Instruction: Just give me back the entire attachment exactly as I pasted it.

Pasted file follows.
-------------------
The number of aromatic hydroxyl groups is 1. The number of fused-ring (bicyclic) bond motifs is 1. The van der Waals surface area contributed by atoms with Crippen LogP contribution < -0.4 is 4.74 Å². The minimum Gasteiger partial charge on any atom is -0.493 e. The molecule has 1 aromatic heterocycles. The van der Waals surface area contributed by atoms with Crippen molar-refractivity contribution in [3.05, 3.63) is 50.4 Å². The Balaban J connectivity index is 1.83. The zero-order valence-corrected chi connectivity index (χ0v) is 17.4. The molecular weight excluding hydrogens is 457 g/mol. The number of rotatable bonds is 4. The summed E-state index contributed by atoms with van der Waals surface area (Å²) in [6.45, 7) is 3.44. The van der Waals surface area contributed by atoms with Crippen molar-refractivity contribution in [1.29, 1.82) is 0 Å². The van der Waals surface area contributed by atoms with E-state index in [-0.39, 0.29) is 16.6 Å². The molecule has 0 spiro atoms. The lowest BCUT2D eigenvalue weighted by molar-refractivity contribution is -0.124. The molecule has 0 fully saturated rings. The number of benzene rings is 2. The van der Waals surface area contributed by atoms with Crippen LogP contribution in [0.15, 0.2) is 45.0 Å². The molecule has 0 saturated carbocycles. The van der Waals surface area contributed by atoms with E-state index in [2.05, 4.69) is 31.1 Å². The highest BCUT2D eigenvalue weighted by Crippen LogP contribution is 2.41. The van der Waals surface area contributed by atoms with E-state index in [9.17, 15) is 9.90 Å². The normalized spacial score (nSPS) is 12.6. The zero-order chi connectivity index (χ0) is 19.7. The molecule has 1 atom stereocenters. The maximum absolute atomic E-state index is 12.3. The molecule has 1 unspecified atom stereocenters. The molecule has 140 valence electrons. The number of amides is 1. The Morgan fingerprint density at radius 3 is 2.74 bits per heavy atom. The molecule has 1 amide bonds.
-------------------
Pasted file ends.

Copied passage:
The number of aromatic hydroxyl groups is 1. The number of fused-ring (bicyclic) bond motifs is 1. The van der Waals surface area contributed by atoms with Crippen LogP contribution < -0.4 is 4.74 Å². The minimum Gasteiger partial charge on any atom is -0.493 e. The molecule has 1 aromatic heterocycles. The van der Waals surface area contributed by atoms with Crippen molar-refractivity contribution in [3.05, 3.63) is 50.4 Å². The Balaban J connectivity index is 1.83. The zero-order valence-corrected chi connectivity index (χ0v) is 17.4. The molecular weight excluding hydrogens is 457 g/mol. The number of rotatable bonds is 4. The summed E-state index contributed by atoms with van der Waals surface area (Å²) in [6.45, 7) is 3.44. The van der Waals surface area contributed by atoms with Crippen molar-refractivity contribution in [1.29, 1.82) is 0 Å². The van der Waals surface area contributed by atoms with E-state index in [-0.39, 0.29) is 16.6 Å². The molecule has 0 spiro atoms. The lowest BCUT2D eigenvalue weighted by molar-refractivity contribution is -0.124. The molecule has 0 fully saturated rings. The number of benzene rings is 2. The van der Waals surface area contributed by atoms with Crippen LogP contribution in [0.15, 0.2) is 45.0 Å². The molecule has 0 saturated carbocycles. The van der Waals surface area contributed by atoms with E-state index in [2.05, 4.69) is 31.1 Å². The highest BCUT2D eigenvalue weighted by Crippen LogP contribution is 2.41. The van der Waals surface area contributed by atoms with E-state index in [9.17, 15) is 9.90 Å². The normalized spacial score (nSPS) is 12.6. The zero-order chi connectivity index (χ0) is 19.7. The molecule has 1 atom stereocenters. The maximum absolute atomic E-state index is 12.3. The molecule has 1 unspecified atom stereocenters. The molecule has 140 valence electrons. The number of amides is 1. The Morgan fingerprint density at radius 3 is 2.74 bits per heavy atom. The molecule has 1 amide bonds.